Cisco, IBM China sales hit by NSA spy scandal

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Cisco, IBM China sales hit by NSA spy scandal

Government pushing for less reliance on US tech.

US technology companies including Cisco and IBM are facing unprecedented difficulties selling their goods and services in China, as fallout from the US spying scandal starts to take a toll.

Cisco said its revenue would drop 10 percent this quarter, and continue to contract until the middle of 2014, in part due to a backlash in China against revelations about US government surveillance programmes worldwide.

"The US government isn't doing any favours for Cisco," said Evercore Partners analyst Mark McKechnie, after the company's shares fell 10 percent in late trade.

In June, former US National Security Agency contractor Edward Snowden revealed the spy agency had hacked network backbones around the world to gain access to sensitive information.

The leaks provoked a storm in the Chinese media and added urgency to Beijing's efforts to use its market power to create indigenous software and hardware capabilities, analysts and businessmen say.

"This is all about China using its own technology, and China building leading technology companies," said James McGregor, chairman for Greater China at consultancy APCO Worldwide.

In a call with analysts, Cisco chairman John Chambers said Cisco "and our peers" were facing "challenging political dynamics" in China.

One of those peers, IBM, reported in October a 22 percent drop in China revenue, leading to a decline of 4 percent in third-quarter profit for the world's biggest technology services company.

IBM CFO Mark Loughridge attributed the company's problems to the "process surrounding China's development of a broad-based economic reform plan", which caused state-owned enterprises and governments to delay purchasing.

The company subsequently reassigned the head of its growth markets unit. IBM declined to comment for this story.

Foreign companies mistrusted

Beijing has long mistrusted foreign technology companies, China executives said, and the Snowden revelations have exacerbated those concerns.

Although Beijing has not prohibited state firms from purchasing Western-made technology services and equipment, the government has sent a clear message to chose Chinese-made equipment first, China-based executives said.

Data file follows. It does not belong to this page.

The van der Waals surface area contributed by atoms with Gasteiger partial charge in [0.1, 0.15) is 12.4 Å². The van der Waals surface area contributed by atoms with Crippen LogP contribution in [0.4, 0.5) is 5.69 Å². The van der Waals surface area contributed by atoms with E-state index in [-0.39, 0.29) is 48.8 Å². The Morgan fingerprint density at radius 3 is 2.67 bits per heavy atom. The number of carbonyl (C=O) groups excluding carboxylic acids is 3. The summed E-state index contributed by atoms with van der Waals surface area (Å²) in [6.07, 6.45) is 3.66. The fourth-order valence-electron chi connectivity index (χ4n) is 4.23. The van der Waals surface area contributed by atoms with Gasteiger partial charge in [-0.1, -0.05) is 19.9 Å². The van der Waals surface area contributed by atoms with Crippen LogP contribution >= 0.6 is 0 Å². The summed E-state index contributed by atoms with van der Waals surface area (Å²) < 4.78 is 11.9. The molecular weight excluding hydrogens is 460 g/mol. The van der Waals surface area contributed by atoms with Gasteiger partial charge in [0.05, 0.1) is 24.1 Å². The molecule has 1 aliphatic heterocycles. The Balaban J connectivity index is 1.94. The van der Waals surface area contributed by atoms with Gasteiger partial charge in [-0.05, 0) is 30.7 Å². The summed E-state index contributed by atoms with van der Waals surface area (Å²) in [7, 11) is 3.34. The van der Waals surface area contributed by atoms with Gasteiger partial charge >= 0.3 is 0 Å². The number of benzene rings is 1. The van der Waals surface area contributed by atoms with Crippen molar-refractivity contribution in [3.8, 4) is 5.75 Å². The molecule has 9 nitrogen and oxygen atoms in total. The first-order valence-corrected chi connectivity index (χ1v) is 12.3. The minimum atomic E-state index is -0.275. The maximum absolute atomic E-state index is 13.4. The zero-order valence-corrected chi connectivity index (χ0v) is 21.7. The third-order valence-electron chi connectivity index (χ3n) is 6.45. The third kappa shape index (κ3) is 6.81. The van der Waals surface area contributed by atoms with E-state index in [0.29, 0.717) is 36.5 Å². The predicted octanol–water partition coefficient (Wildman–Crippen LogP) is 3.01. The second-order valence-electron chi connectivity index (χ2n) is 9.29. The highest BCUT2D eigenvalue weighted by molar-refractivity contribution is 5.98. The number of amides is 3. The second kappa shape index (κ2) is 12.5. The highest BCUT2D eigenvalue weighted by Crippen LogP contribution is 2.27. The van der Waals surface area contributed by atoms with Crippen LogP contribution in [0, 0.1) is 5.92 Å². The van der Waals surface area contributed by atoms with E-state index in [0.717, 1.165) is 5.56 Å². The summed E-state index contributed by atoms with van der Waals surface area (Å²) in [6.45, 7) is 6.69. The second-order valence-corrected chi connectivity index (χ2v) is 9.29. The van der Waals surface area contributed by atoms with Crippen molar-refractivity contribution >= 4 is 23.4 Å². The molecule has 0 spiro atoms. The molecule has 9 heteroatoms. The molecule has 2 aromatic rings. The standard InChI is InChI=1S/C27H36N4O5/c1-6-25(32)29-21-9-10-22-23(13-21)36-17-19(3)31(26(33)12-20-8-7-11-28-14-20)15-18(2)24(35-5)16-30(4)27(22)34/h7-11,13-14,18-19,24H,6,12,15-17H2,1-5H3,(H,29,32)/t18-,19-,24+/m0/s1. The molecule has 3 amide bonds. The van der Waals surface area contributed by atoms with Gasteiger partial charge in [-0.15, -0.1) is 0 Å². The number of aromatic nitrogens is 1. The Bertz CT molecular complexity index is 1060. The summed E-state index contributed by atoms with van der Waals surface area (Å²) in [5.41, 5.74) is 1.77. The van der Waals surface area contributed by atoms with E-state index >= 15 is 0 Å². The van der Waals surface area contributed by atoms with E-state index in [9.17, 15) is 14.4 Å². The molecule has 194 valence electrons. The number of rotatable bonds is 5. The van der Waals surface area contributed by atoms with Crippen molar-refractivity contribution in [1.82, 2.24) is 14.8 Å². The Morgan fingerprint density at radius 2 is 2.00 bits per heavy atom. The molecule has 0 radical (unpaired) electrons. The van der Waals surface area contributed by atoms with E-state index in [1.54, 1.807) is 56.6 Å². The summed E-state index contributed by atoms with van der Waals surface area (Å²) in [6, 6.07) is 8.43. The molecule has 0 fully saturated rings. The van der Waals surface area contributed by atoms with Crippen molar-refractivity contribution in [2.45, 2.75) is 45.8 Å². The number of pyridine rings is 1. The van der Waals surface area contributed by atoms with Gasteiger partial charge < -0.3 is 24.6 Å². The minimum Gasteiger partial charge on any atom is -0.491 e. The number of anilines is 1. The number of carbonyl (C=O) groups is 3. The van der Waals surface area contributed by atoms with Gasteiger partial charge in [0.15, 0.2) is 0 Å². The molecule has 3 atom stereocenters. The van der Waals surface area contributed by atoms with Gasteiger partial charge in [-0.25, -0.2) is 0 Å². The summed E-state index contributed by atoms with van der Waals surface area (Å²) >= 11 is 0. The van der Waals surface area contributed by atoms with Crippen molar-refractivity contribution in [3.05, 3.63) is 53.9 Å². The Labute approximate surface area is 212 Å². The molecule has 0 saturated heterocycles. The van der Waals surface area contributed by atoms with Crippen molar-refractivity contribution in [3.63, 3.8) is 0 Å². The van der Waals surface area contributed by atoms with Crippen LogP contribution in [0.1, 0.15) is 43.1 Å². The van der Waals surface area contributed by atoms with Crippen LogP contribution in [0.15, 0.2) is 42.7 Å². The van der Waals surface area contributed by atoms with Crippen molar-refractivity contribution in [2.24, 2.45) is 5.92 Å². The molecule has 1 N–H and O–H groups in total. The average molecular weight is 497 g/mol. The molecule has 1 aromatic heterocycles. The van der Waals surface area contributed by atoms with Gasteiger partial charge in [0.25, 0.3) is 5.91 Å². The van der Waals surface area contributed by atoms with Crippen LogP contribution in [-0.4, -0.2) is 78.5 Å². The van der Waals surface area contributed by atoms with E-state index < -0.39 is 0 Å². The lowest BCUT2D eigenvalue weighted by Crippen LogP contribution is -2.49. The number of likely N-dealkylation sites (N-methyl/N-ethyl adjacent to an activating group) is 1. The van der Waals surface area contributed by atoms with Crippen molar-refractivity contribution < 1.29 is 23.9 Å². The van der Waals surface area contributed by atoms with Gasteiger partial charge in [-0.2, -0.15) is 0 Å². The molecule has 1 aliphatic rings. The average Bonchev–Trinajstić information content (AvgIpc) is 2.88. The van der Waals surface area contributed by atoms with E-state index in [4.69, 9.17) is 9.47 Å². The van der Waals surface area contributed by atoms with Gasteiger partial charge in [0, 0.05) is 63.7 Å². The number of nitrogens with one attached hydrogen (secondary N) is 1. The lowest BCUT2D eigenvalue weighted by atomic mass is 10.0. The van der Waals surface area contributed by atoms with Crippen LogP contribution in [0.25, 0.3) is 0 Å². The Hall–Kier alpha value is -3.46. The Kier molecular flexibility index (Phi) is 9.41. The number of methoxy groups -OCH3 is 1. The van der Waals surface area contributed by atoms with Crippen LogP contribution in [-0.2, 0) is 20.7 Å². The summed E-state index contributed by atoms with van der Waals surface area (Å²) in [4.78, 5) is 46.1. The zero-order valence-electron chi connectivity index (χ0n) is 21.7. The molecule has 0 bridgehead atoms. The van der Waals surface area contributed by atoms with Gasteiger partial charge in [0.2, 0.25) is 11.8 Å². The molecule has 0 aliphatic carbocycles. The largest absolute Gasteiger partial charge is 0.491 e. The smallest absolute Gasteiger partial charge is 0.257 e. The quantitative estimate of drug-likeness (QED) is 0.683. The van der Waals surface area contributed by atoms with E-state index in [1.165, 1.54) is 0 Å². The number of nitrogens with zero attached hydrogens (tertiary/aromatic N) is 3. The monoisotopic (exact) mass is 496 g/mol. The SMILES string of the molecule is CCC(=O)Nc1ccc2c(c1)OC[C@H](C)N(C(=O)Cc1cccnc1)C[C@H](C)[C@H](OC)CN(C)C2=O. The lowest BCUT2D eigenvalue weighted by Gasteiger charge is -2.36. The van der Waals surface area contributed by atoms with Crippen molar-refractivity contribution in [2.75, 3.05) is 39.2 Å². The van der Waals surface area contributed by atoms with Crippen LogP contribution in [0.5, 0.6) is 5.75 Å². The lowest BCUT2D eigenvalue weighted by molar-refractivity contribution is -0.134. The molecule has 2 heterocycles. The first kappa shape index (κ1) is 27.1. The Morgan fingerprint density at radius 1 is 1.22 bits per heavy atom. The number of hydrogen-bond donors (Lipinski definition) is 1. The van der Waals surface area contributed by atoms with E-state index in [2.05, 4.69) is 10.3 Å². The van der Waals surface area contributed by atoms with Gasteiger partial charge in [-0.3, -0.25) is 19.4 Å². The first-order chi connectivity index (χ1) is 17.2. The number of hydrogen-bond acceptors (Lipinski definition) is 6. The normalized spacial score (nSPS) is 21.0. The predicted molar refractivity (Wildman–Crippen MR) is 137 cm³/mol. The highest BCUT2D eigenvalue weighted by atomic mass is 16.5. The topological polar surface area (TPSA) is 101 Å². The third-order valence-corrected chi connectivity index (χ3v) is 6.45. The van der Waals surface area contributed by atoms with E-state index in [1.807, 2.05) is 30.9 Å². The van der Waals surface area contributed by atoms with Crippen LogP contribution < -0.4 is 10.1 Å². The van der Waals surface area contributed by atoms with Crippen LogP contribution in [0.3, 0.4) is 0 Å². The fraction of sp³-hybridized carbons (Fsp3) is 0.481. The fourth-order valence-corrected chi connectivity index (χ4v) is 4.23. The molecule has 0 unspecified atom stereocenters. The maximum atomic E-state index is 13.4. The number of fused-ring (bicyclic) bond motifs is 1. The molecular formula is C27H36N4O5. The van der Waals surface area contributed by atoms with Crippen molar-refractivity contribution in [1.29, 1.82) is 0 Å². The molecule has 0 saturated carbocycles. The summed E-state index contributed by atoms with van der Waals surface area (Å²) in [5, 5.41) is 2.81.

"While a formal document hasn't been issued, in the future we will try to buy IT equipment from domestic brands, such as Lenovo," said a person familiar with technology purchases at one of China's four big state-owned banks.

"The government's signal is pretty clear - they want to rely less on US products, such as IOE (IBM, Oracle and EMC," said a former China-based telecommunications executive.

Beijing is especially focused on security for government, energy, transport, and finance networks.

In August, the National Development and Reform Commission, China's top economic planning body, published a statement setting cyber-security standards for financial institutions, cloud computing and big data, information system secrecy management and industrial controls.

Four domestic software and hardware makers, including China National Software & Service, announced this month they have received a "top-tier" rating from the Ministry of Industry and Information Technology.

China National Software's share price has gained nearly 250 percent since Snowden first revealed the existence of the NSA's clandestine data mining programme in June.

Longstanding rivalry

"We hope and demand that relevant foreign companies respect China's laws," Chinese Foreign Ministry spokesman Qin Gang said when asked about Cisco's woes.

"At the same time, as the Chinese government we of course have an obligation, a responsibility, to protect the country's security."

Cisco's problems in China have been particularly severe due to the company's longstanding rivalry with Huawei, which has faced stiff political opposition to selling equipment and buying companies in the US and Australian telecom markets.

CFO Frank Calderoni said China was where Cisco was most affected by a political backlash, but noted that it was difficult to quantify how much of its revenue shortfall was due to politics versus macroeconomic trends.

"Between economic and political issues that are occurring in emerging markets we had a significant impact," Calderoni said.

China-based executives say that the impact of China's localisation drive was expected to be uneven in the months and years ahead.

For telecommunications equipment, for example, domestic carriers will look to buy products from Huawei and ZTE over Sweden's Ericsson or Cisco, the former telecoms executive said.

Huawei, too, is making rapid progress in its server business, with shipments jumping 258 percent in the second quarter. IBM saw its market share shrink to 13 percent, from 18 percent, during the same period, according to Jefferies LLC.

Huawei now is the second-biggest server vendor in China's double-digit growing market, behind Dell, which retains a market share of 23 percent but is growing at a rate beneath the market's 15.4 percent pace.

For other hi-tech products, including chips and database solutions, China will need more time before its products will be competitive.

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